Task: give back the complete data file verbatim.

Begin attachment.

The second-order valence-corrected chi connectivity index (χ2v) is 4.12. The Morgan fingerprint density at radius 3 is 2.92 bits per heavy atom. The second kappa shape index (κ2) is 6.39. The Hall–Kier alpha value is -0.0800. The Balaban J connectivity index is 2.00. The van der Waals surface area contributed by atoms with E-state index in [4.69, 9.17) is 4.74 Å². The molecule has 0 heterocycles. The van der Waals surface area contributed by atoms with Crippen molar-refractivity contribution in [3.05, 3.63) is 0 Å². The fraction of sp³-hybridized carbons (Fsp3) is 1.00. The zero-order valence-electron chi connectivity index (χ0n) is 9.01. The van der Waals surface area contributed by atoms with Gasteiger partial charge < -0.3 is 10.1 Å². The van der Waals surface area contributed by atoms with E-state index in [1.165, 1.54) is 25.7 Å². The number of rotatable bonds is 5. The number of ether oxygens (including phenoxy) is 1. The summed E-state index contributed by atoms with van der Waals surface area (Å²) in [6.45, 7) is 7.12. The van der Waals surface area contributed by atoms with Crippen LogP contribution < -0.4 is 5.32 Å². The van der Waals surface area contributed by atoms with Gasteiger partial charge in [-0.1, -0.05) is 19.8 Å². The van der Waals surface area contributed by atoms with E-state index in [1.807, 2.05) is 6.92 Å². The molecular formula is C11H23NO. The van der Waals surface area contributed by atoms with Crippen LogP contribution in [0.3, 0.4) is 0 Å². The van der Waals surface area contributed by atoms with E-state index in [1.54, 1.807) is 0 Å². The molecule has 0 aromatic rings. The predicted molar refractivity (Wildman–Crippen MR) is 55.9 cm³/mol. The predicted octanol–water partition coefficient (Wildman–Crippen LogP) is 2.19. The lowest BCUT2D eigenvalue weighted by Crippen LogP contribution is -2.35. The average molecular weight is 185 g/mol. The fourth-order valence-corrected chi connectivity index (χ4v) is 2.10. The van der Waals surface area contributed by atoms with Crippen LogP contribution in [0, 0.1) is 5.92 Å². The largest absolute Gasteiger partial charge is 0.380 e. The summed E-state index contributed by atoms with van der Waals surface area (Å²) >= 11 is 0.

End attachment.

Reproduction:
The second-order valence-corrected chi connectivity index (χ2v) is 4.12. The Morgan fingerprint density at radius 3 is 2.92 bits per heavy atom. The second kappa shape index (κ2) is 6.39. The Hall–Kier alpha value is -0.0800. The Balaban J connectivity index is 2.00. The van der Waals surface area contributed by atoms with E-state index in [4.69, 9.17) is 4.74 Å². The molecule has 0 heterocycles. The van der Waals surface area contributed by atoms with Crippen molar-refractivity contribution in [3.05, 3.63) is 0 Å². The fraction of sp³-hybridized carbons (Fsp3) is 1.00. The zero-order valence-electron chi connectivity index (χ0n) is 9.01. The van der Waals surface area contributed by atoms with Gasteiger partial charge < -0.3 is 10.1 Å². The van der Waals surface area contributed by atoms with E-state index in [1.165, 1.54) is 25.7 Å². The number of rotatable bonds is 5. The number of ether oxygens (including phenoxy) is 1. The summed E-state index contributed by atoms with van der Waals surface area (Å²) in [6.45, 7) is 7.12. The van der Waals surface area contributed by atoms with Crippen LogP contribution < -0.4 is 5.32 Å². The van der Waals surface area contributed by atoms with Gasteiger partial charge in [-0.1, -0.05) is 19.8 Å². The van der Waals surface area contributed by atoms with E-state index in [1.807, 2.05) is 6.92 Å². The molecular formula is C11H23NO. The van der Waals surface area contributed by atoms with Crippen LogP contribution in [0.3, 0.4) is 0 Å². The van der Waals surface area contributed by atoms with E-state index in [1.54, 1.807) is 0 Å². The molecule has 0 aromatic rings. The predicted molar refractivity (Wildman–Crippen MR) is 55.9 cm³/mol. The predicted octanol–water partition coefficient (Wildman–Crippen LogP) is 2.19. The lowest BCUT2D eigenvalue weighted by Crippen LogP contribution is -2.35. The average molecular weight is 185 g/mol. The fourth-order valence-corrected chi connectivity index (χ4v) is 2.10. The van der Waals surface area contributed by atoms with Crippen LogP contribution in [0, 0.1) is 5.92 Å². The largest absolute Gasteiger partial charge is 0.380 e. The summed E-state index contributed by atoms with van der Waals surface area (Å²) >= 11 is 0.